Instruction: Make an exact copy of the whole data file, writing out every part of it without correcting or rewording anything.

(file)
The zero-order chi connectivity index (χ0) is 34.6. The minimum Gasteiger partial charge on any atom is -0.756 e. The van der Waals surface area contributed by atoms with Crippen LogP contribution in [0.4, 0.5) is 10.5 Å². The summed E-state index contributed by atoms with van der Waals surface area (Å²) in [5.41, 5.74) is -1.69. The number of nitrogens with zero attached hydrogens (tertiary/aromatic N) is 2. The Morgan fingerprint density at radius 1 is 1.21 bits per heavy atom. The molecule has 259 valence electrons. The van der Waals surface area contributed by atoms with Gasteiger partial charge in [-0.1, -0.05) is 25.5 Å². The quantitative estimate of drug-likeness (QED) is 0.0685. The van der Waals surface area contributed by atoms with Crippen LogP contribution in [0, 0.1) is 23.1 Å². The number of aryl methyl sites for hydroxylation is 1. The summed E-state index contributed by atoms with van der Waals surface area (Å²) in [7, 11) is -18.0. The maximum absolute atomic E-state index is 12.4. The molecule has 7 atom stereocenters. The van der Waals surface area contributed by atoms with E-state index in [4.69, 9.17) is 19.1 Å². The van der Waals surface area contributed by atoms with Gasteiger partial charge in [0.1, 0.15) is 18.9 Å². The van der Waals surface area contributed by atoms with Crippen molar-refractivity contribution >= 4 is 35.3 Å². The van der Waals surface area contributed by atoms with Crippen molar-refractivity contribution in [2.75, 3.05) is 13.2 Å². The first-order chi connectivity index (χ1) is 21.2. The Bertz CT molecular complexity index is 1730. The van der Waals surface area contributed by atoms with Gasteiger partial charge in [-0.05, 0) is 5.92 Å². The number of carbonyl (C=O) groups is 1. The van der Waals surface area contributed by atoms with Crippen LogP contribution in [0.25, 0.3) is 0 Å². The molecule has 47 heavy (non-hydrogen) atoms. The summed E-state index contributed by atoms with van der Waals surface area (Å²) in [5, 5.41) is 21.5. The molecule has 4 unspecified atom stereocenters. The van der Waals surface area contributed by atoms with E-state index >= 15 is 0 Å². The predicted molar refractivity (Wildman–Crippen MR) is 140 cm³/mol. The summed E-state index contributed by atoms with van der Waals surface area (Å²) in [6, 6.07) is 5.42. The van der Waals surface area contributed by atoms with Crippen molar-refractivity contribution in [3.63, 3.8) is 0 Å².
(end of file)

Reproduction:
The zero-order chi connectivity index (χ0) is 34.6. The minimum Gasteiger partial charge on any atom is -0.756 e. The van der Waals surface area contributed by atoms with Crippen LogP contribution in [0.4, 0.5) is 10.5 Å². The summed E-state index contributed by atoms with van der Waals surface area (Å²) in [5.41, 5.74) is -1.69. The number of nitrogens with zero attached hydrogens (tertiary/aromatic N) is 2. The Morgan fingerprint density at radius 1 is 1.21 bits per heavy atom. The molecule has 259 valence electrons. The van der Waals surface area contributed by atoms with Gasteiger partial charge in [-0.1, -0.05) is 25.5 Å². The quantitative estimate of drug-likeness (QED) is 0.0685. The van der Waals surface area contributed by atoms with Crippen LogP contribution in [0, 0.1) is 23.1 Å². The number of aryl methyl sites for hydroxylation is 1. The summed E-state index contributed by atoms with van der Waals surface area (Å²) in [7, 11) is -18.0. The maximum absolute atomic E-state index is 12.4. The molecule has 7 atom stereocenters. The van der Waals surface area contributed by atoms with E-state index in [4.69, 9.17) is 19.1 Å². The van der Waals surface area contributed by atoms with Gasteiger partial charge in [0.1, 0.15) is 18.9 Å². The van der Waals surface area contributed by atoms with Crippen molar-refractivity contribution >= 4 is 35.3 Å². The van der Waals surface area contributed by atoms with Crippen molar-refractivity contribution in [2.75, 3.05) is 13.2 Å². The first-order chi connectivity index (χ1) is 21.2. The Bertz CT molecular complexity index is 1730. The van der Waals surface area contributed by atoms with Gasteiger partial charge in [-0.05, 0) is 5.92 Å². The number of carbonyl (C=O) groups is 1. The van der Waals surface area contributed by atoms with Crippen LogP contribution in [0.25, 0.3) is 0 Å². The molecule has 47 heavy (non-hydrogen) atoms. The summed E-state index contributed by atoms with van der Waals surface area (Å²) in [5, 5.41) is 21.5. The molecule has 4 unspecified atom stereocenters. The van der Waals surface area contributed by atoms with E-state index >= 15 is 0 Å². The predicted molar refractivity (Wildman–Crippen MR) is 140 cm³/mol. The summed E-state index contributed by atoms with van der Waals surface area (Å²) in [6, 6.07) is 5.42. The van der Waals surface area contributed by atoms with Crippen molar-refractivity contribution in [3.63, 3.8) is 0 Å².